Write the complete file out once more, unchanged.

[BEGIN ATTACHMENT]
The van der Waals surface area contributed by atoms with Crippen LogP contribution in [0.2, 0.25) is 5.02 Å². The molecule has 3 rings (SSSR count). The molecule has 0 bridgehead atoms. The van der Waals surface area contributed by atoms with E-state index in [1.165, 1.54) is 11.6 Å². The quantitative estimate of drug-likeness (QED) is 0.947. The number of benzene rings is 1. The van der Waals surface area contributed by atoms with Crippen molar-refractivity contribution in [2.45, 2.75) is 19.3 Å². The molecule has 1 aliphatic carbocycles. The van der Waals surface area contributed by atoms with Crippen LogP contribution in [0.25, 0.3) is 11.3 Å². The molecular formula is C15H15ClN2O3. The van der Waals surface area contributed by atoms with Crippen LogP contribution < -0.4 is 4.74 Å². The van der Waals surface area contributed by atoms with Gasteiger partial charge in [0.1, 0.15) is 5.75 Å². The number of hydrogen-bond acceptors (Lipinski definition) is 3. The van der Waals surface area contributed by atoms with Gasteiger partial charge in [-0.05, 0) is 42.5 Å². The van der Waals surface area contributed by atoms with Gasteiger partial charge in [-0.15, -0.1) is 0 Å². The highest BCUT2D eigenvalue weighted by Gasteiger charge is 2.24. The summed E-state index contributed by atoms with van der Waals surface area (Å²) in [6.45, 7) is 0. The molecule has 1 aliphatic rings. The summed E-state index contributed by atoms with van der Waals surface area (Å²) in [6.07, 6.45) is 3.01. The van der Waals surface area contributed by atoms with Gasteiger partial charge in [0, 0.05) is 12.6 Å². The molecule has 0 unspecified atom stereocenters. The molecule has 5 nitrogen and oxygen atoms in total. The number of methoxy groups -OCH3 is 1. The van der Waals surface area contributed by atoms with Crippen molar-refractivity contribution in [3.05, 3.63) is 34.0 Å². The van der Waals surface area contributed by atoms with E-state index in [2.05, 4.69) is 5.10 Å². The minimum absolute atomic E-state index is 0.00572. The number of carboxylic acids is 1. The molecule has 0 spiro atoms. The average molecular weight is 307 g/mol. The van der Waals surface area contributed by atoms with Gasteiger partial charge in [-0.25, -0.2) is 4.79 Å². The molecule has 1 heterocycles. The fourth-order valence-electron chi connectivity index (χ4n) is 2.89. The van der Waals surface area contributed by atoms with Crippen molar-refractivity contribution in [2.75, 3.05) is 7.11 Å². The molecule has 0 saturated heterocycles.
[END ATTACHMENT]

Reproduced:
The van der Waals surface area contributed by atoms with Crippen LogP contribution in [0.2, 0.25) is 5.02 Å². The molecule has 3 rings (SSSR count). The molecule has 0 bridgehead atoms. The van der Waals surface area contributed by atoms with E-state index in [1.165, 1.54) is 11.6 Å². The quantitative estimate of drug-likeness (QED) is 0.947. The number of benzene rings is 1. The van der Waals surface area contributed by atoms with Crippen molar-refractivity contribution in [2.45, 2.75) is 19.3 Å². The molecule has 1 aliphatic carbocycles. The van der Waals surface area contributed by atoms with Crippen LogP contribution in [0.25, 0.3) is 11.3 Å². The molecular formula is C15H15ClN2O3. The van der Waals surface area contributed by atoms with Crippen LogP contribution < -0.4 is 4.74 Å². The van der Waals surface area contributed by atoms with Gasteiger partial charge in [0.1, 0.15) is 5.75 Å². The number of hydrogen-bond acceptors (Lipinski definition) is 3. The van der Waals surface area contributed by atoms with Gasteiger partial charge in [-0.05, 0) is 42.5 Å². The van der Waals surface area contributed by atoms with Gasteiger partial charge in [-0.15, -0.1) is 0 Å². The highest BCUT2D eigenvalue weighted by Gasteiger charge is 2.24. The summed E-state index contributed by atoms with van der Waals surface area (Å²) in [6.45, 7) is 0. The molecule has 1 aliphatic rings. The summed E-state index contributed by atoms with van der Waals surface area (Å²) in [6.07, 6.45) is 3.01. The van der Waals surface area contributed by atoms with Gasteiger partial charge in [0, 0.05) is 12.6 Å². The molecule has 0 unspecified atom stereocenters. The molecule has 5 nitrogen and oxygen atoms in total. The number of methoxy groups -OCH3 is 1. The van der Waals surface area contributed by atoms with Crippen molar-refractivity contribution in [3.05, 3.63) is 34.0 Å². The van der Waals surface area contributed by atoms with E-state index in [2.05, 4.69) is 5.10 Å². The minimum absolute atomic E-state index is 0.00572. The number of carboxylic acids is 1. The molecule has 0 spiro atoms. The average molecular weight is 307 g/mol. The van der Waals surface area contributed by atoms with Gasteiger partial charge in [-0.25, -0.2) is 4.79 Å². The molecule has 1 heterocycles. The fourth-order valence-electron chi connectivity index (χ4n) is 2.89. The van der Waals surface area contributed by atoms with Crippen molar-refractivity contribution in [2.75, 3.05) is 7.11 Å². The molecule has 0 saturated heterocycles.